Meanwhile, some of the harshest impacts of global warming settled on the Sunni region in Iraq and the neighboring area in Syria, a never-ending drought that sent millions of farmers, now without productive farms (and hence their homes), angry and without any assistance from their malevolent Shiite rulers, into open rebellion. Some fought the Assad regime in Damascus, others turned to radical Sunnis who pledged to feed them and to take back their lands from the despised Shiite leaders in Baghdad. Al Qaeda was getting middle-aged or worse; the willingness of new extremists to go to the max to protect Sunnis and kill Shiites or anyone else who didn’t support their view of Sunnism seemed attractive… and so ISIS began to take traction in the area.
Unfortunately, once the reality of ISIS settled in, it was pretty clear that, except for a very small element that is innately attracted to such extremism, this new leadership was not a solution most regional Sunnis wanted to live with for very long. Kurds in the north fought back ISIS as it moved against nearby-villages, but in other areas, it was a very different story.
As Iraqi troops, bolstered by fighters and commanders from Iran, moved against ISIS, local Sunnis saw a different set of their enemies – Shiite-dominated military forces – moving in to “rescue” them. Many, who truly despise ISIS, feared Shiite conquerors even more. They no longer trusted Baghdad and its Shiite-dominated government, remembered the atrocities inflicted upon them by their Shiite “brothers,” and winced. Many believed that the coalition of Kurds, Shiites and Sunnis called “Iraq” could never work for them. They watched as the obvious Shiite Iraqi/Iranian cabal began operating openly as a cohesive unit.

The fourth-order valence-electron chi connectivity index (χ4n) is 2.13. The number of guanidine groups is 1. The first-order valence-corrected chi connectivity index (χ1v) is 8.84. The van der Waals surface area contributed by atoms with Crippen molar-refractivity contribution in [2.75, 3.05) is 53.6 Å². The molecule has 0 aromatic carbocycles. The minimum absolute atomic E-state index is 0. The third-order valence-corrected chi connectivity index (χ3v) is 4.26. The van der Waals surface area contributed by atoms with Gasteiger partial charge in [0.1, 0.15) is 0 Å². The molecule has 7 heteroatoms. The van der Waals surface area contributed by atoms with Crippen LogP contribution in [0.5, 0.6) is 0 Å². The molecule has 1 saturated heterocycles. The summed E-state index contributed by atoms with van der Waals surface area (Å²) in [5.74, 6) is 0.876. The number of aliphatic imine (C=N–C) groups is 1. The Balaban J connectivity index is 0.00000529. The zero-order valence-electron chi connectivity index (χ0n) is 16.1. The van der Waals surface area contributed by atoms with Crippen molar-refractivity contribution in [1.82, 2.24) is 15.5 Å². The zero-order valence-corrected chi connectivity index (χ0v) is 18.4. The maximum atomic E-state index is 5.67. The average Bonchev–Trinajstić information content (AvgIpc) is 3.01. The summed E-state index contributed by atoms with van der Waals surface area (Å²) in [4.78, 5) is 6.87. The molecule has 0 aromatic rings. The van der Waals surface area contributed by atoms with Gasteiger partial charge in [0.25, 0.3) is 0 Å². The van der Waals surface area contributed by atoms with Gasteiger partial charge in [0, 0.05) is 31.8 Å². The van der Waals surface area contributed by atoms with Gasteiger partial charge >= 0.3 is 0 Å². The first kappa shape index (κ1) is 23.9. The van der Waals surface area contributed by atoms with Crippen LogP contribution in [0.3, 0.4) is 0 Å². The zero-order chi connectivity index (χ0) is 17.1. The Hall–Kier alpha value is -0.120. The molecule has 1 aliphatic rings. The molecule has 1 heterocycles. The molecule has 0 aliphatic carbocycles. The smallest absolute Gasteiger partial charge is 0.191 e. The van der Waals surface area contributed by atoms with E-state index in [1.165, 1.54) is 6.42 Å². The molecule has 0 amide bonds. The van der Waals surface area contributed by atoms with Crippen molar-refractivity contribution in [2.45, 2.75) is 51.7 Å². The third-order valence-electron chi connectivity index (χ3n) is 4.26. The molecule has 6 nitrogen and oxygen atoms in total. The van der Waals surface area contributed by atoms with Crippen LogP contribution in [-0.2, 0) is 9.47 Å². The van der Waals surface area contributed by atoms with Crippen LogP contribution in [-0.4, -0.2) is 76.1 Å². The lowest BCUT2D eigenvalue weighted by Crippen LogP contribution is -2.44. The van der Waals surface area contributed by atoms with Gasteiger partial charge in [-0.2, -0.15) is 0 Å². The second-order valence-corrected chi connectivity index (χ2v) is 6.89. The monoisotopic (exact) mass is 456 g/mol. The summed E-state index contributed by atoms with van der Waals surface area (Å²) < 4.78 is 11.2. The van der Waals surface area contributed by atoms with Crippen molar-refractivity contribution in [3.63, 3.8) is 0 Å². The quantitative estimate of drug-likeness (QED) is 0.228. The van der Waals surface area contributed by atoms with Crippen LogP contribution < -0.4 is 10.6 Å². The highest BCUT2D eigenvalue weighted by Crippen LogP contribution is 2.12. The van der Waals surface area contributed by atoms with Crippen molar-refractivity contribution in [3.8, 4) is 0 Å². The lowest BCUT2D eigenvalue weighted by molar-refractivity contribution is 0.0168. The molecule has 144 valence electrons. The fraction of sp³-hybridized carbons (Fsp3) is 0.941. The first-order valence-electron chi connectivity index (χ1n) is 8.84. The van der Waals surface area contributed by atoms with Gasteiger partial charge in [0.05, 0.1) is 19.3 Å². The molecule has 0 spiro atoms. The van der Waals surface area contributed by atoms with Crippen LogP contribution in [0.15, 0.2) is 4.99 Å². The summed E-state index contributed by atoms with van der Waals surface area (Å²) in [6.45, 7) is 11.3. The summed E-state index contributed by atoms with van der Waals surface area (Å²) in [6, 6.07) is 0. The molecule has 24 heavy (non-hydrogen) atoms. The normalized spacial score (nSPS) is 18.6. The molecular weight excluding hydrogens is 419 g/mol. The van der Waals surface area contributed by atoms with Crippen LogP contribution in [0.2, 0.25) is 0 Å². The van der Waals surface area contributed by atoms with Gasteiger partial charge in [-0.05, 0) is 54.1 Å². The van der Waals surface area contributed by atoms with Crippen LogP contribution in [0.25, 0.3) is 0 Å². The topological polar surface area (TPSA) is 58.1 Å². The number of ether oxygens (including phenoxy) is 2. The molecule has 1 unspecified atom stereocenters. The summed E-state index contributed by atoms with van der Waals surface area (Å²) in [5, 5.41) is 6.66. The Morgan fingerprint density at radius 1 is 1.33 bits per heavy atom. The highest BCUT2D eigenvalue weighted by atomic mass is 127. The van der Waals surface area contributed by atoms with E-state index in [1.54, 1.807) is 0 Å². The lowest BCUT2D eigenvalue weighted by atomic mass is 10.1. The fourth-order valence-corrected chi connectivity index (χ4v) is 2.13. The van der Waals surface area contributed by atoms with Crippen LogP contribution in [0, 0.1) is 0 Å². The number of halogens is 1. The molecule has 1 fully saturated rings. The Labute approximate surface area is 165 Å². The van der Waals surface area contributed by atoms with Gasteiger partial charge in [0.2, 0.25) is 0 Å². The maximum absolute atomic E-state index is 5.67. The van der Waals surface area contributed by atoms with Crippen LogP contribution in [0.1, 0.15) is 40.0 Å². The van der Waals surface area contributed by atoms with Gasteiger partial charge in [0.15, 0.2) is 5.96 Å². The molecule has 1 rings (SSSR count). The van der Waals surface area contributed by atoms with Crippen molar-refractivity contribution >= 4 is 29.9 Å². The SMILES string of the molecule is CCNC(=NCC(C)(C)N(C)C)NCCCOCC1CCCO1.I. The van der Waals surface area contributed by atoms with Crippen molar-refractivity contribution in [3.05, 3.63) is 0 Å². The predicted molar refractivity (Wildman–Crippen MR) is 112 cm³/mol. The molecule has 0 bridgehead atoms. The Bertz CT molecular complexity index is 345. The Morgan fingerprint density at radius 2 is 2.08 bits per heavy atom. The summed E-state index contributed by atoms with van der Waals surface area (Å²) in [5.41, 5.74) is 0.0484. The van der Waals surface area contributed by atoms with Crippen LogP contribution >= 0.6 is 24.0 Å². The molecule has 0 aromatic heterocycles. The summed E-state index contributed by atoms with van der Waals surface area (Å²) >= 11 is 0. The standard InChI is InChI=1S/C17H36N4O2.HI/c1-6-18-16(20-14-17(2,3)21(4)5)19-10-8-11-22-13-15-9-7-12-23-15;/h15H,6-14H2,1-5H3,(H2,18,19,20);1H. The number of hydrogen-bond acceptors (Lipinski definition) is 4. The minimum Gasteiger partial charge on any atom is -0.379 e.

Complexity compounded as Iran-supported Shiite Houthis in Yemen rebelled against their Sunni leaders, and Saudi Arabia (with a few fellow Sunni allies) threw its military assets against these rebels. So American-supported Baghdad – Shiites allied with Shiite Iran – was attacking to “rescue” Sunnis in ISIS-held lands, effectively putting Iran and the U.S. on the same side, just as American-supported Saudi Arabia was attacking Iranian-backed Houthis in Yemen.
“A remarkable clash between two key American allies in the Middle East burst into the open here on Wednesday as the Iraqi prime minister publicly criticized the Saudi air campaign in Yemen and a top Saudi official retorted that there was ‘no logic to those remarks.’… The exchange, driven by sharply opposing views of Iran in the region, reflected the challenges facing the Obama administration as it tries to hold together a diverse coalition, including Sunni Arab states and Shiite-dominated Iraq, in the fight against the Islamic State, also known as ISIS. Iran is a sometimes patron to Iraq but an ideological archrival to Saudi Arabia.
“The United States remains caught in a difficult balancing act as it tries to keep the Saudi air campaign in Yemen on track against Iranian-backed Houthis. But in its fight against the Islamic State in Iraq, the Obama administration finds itself supporting an Iraqi military offensive that is also backed by Iran.” New York Times, April 15th.